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The City recently successfully registered its programme of activities for a series of landfill gas to energy conversion projects with the United Nations.
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City to convert landfill gasses into energy


The City recently successfully registered its programme of activities for a series of landfill gas to energy conversion projects with the United Nations. This will assist in offsetting the City’s carbon footprint and meeting international emissions targets.

The City of Cape Town is proud to announce that our programme of activities (PoA) for projects aiming to capture and harness the energy being produced by our landfill sites has been confirmed as meeting the requirements of the United Nations Framework Convention for Climate Change (UNFCCC.)

This programme of activities will serve as the umbrella instrument for registering landfill gas projects in Cape Town, but other municipalities and private landfill owners in South Africa could register future projects via this PoA should they so choose.

This means that all future projects in South Africa that comply with the technical and legal specifications outlined in the City’s PoA will be eligible to earn carbon credits once registered with the UNFCCC, and will thus make a significant contribution towards keeping our carbon emissions level below the target level set by the Kyoto Protocol.

The projects that fall within this PoA will dramatically reduce the amount of harmful gas that is released into the atmosphere. Landfill gas, comprised predominantly of methane and carbon dioxide, has a global warming potential approximately 25 times greater than carbon dioxide.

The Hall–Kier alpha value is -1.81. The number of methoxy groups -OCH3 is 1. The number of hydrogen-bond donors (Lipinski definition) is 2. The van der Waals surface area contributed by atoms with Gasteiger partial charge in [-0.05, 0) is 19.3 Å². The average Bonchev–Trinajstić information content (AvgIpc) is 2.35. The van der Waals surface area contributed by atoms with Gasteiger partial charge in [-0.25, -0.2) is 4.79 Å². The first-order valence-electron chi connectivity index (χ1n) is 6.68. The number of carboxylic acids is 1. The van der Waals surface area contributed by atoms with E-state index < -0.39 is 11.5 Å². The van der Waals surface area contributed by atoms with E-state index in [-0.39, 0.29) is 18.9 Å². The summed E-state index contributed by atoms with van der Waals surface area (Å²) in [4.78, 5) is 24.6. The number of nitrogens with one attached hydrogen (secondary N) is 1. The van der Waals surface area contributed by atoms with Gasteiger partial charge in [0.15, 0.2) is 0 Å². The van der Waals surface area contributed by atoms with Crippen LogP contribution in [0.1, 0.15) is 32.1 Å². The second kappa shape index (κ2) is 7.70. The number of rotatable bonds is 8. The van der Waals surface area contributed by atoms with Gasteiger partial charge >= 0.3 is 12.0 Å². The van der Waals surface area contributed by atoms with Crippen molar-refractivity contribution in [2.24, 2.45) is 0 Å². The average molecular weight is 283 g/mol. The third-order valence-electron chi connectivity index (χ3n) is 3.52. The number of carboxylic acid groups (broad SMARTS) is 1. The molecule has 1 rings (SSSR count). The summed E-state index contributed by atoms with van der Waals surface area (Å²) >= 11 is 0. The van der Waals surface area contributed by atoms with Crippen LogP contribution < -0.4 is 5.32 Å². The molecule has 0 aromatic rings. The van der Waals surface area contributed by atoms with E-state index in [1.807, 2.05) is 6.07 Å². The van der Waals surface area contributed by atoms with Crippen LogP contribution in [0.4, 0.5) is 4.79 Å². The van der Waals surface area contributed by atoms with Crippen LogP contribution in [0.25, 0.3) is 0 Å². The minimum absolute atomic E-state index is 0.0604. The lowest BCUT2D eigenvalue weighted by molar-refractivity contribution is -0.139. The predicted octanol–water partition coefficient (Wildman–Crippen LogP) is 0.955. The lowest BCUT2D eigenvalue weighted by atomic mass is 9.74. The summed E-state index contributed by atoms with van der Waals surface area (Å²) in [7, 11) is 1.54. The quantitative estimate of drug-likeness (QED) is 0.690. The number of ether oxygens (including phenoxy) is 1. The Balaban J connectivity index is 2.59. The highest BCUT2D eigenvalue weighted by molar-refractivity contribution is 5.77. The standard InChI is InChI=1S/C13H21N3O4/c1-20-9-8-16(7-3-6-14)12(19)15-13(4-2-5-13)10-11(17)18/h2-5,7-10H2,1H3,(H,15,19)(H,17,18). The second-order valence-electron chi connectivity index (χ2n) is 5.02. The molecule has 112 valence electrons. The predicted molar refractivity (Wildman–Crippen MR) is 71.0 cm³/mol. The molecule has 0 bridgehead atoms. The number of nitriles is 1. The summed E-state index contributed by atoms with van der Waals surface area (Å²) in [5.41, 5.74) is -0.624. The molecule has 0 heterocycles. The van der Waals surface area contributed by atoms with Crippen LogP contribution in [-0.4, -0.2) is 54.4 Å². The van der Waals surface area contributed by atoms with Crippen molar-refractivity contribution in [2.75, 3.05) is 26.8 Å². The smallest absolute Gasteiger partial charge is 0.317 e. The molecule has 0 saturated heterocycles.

“The process to have a PoA approved is complex, and requires substantial documentary evidence to be generated and provided in terms of the UNFCCC rules. We are therefore proud to have been able to do our part in facilitating sustainable development throughout South Africa,” said the City’s Mayoral Committee Member for Utility Services, Councillor Ernest Sonnenberg.

“In terms of the process for converting the energy, a network of pipes installed within the waste will convey the gas from a series of wells for combustion, in order to destroy the harmful gases. The gas will be combusted on-site to produce electricity which will either be exported to the South African grid supply network (offsetting the consumption of power which would otherwise have been generated by fossil fuel sources) or carried by further pipework to an adjacent industrial location for combustion to generate heat.”

The City is currently in talks with an industrial client who is interested in making use of landfill gas in their factory. Further developments will be announced as they arise.

“Projects of this nature are crucial to ensuring that South Africa moves forward in a sustainable manner. By earning carbon credits, these projects create environmental capacity for future development – thus creating jobs and opportunities. This kind of responsible thinking, coupled with the remarkable expertise of our officials, shows that the City truly is doing its part to make progress possible,’ said Councillor Sonnenberg.

Source: Cape Business News


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